IE 11 Not Supported

For optimal browsing, we recommend Chrome, Firefox or Safari browsers.

Fireworks: Cities Are Replacing a Longtime Tradition With Tech

Cities, especially those in fire-prone areas, are increasingly exploring tech-based alternatives to traditional fireworks shows. While not everyone is a fan of the switch, officials are discovering unexpected benefits.

Two people stand and watch a drone show. One of the people is wearing a uniform that says "LICENSED DRONE PILOT" and "STAND CLEAR"
Photo courtesy of
The looming threat of wildfires, coupled with the desire to make fireworks shows more accessible, has some cities looking to cutting-edge technology as an alternative.

Laser- and drone-based light shows are gaining popularity nationwide, especially in states and localities at risk of potentially catastrophic fires.

As that risk becomes more extreme by the year for western states, cities like Aspen, Colo., opted to cancel fireworks shows years ago to counter the risks. According to the National Fire Protection Association, consumer fireworks start over 19,000 fires each year.

Reducing fire danger was one of the contributing factors for Salt Lake City putting on a laser light show this year to celebrate the Fourth of July, according to Andrew Wittenberg, the city’s director of communications.

While he noted that people love fireworks displays, he said there has been an outpouring of support from people who recognized that a laser show would be different and safer, mitigating both fire and air quality concerns.

The laser light show lasted about 15-20 minutes and was accompanied by a music show that was synced to the laser lights.

The city put on a second laser show for the state’s Pioneer Day holiday, and Wittenberg said there will be consideration to do the shows again, especially for holidays during summer months and in drought conditions. Ultimately, that is a budget decision that will lie with City Council.

Wittenberg said that the laser alternative was in the same price range as a traditional fireworks show.

For the city of Imperial Beach, Calif., the decision to opt out of a traditional fireworks show for this year’s Fourth of July celebration was one that was made for them when the producer of their show had to cancel about a week before the event, City Manager Andy Hall explained. Because of the short notice, the city was unable to find another fireworks producer to put on the show, but found a company who could produce one using drones.

As Hall explained, the public reaction to this shift was mixed, but a lot of people in the community liked the show. For example, he said that because the city is a military community, people who suffer from PTSD appreciated it, as did pet owners, who were able to participate rather than leave their pets at home.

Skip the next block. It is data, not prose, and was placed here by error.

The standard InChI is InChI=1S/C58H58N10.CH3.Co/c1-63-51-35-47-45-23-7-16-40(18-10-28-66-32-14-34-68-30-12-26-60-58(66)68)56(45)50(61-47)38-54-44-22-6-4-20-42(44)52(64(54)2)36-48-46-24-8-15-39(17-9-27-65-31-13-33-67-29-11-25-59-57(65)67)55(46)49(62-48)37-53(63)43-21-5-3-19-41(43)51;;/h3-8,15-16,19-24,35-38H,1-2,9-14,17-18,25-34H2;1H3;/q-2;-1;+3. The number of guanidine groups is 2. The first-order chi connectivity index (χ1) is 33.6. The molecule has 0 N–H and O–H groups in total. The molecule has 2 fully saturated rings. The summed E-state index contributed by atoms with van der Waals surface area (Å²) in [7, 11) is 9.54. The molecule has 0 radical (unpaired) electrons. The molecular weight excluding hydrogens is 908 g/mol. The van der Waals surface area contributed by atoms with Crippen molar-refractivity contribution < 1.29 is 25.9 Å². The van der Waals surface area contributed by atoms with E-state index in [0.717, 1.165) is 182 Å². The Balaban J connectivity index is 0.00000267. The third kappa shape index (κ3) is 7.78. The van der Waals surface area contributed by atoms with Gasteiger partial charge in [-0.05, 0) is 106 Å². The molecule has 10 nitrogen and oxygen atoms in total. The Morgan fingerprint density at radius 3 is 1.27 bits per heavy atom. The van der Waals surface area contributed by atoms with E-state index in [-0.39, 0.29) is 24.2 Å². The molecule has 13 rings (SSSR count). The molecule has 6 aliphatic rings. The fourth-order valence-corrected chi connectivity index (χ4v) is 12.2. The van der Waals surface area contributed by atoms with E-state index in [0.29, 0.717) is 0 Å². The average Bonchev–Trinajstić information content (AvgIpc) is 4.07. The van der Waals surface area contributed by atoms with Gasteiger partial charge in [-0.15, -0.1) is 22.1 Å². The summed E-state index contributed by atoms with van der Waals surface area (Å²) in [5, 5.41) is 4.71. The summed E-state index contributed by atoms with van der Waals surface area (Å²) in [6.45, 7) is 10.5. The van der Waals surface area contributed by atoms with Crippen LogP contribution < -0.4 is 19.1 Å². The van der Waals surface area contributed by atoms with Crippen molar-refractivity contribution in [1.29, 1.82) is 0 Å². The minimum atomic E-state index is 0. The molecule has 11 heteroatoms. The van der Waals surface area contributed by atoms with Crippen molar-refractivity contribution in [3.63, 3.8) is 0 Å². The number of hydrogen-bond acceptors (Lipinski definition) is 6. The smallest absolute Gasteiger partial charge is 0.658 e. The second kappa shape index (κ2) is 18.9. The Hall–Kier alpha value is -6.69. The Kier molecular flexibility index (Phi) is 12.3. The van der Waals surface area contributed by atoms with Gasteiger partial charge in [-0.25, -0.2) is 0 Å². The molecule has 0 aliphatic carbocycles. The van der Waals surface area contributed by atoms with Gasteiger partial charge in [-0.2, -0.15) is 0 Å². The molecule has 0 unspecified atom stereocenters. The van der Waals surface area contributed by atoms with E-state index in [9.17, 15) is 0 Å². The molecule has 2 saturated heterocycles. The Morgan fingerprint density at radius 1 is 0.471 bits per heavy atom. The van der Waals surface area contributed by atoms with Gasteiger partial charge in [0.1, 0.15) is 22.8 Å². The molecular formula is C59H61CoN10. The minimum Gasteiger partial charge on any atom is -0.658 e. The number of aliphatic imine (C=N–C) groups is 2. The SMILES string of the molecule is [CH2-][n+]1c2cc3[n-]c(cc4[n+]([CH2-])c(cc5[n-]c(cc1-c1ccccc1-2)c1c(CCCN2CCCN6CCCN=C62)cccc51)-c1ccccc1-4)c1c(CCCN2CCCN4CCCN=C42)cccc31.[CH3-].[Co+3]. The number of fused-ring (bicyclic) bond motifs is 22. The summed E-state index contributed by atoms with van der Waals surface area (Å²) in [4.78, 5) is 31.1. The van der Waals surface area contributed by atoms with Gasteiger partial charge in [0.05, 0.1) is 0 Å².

Another important benefit of the drone show was its impact — or lack thereof — on the environment. As Hall explained, with wildlife refuges on both the north and south sides of the community, the drones do not have the same negative impact that large fireworks would on the nesting birds in the estuary.

While the drone show was without the traditional “booms” that accompany a fireworks show, the city created a downloadable playlist that was programmed to match drone flight patterns.

The customizable nature of a drone show allowed producers to program the devices to create shapes of the five military branches’ symbols as a tribute to the community's military residents. At another point in the show, the drones displayed a heart and IB to represent love for Imperial Beach.

“We’re excited to try it again and see if we can improve on [about] four days of preparation and make it something a little bit more special,” he said, while underlining the hard work of city staff and the company to make a “remarkable” show happen in less than a week.

The drones’ batteries last about 12-13 minutes, while firework shows typically last about 20 minutes. Hall said if the city puts on another drone show in the future, they would explore doing so with additional drones to stretch that time period.


Graham Hill is the CEO and founder of LLC, a company that produces drone light shows.

“We didn’t set out to replace fireworks early on, but now we’re seeing communities are asking us to do it,” he explained, citing the company’s location in Denver and the wildfire risks in the area as a contributing factor to a rise in popularity in this space.

Drone show display shows an American flag as people stand around looking at it. A screen reads "Happy 4th of July!"
Photo courtesy of
Hill said that his previous experience with the National Renewable Energy Laboratory helped shape his perspective on the capabilities of drones as a tool. For example, a drone show that the company put on in Big Bear Lake helped prevent disruption to the young nesting bald eagle in the area.

Unlike fireworks, Hill said that drone technology takes the guesswork out of the events. With a precise map of planned flight paths and timing, drone shows allow cities to calculate safety risks and prepare accordingly.

“We’ve seen astronomical increase in requests,” Hill said, citing a 10-fold increase in demand compared to last year.

And his belief is that as these shows continue to grow in popularity, the equipment will grow in sophistication. For example, he believes that flight time for drones may be doubled in the next year and the necessary size of operational crews will be reduced.

“We don’t need more drones; we want smarter drones,” he said.
Julia Edinger is a staff writer for Government Technology. She has a bachelor's degree in English from the University of Toledo and has since worked in publishing and media. She's currently located in Southern California.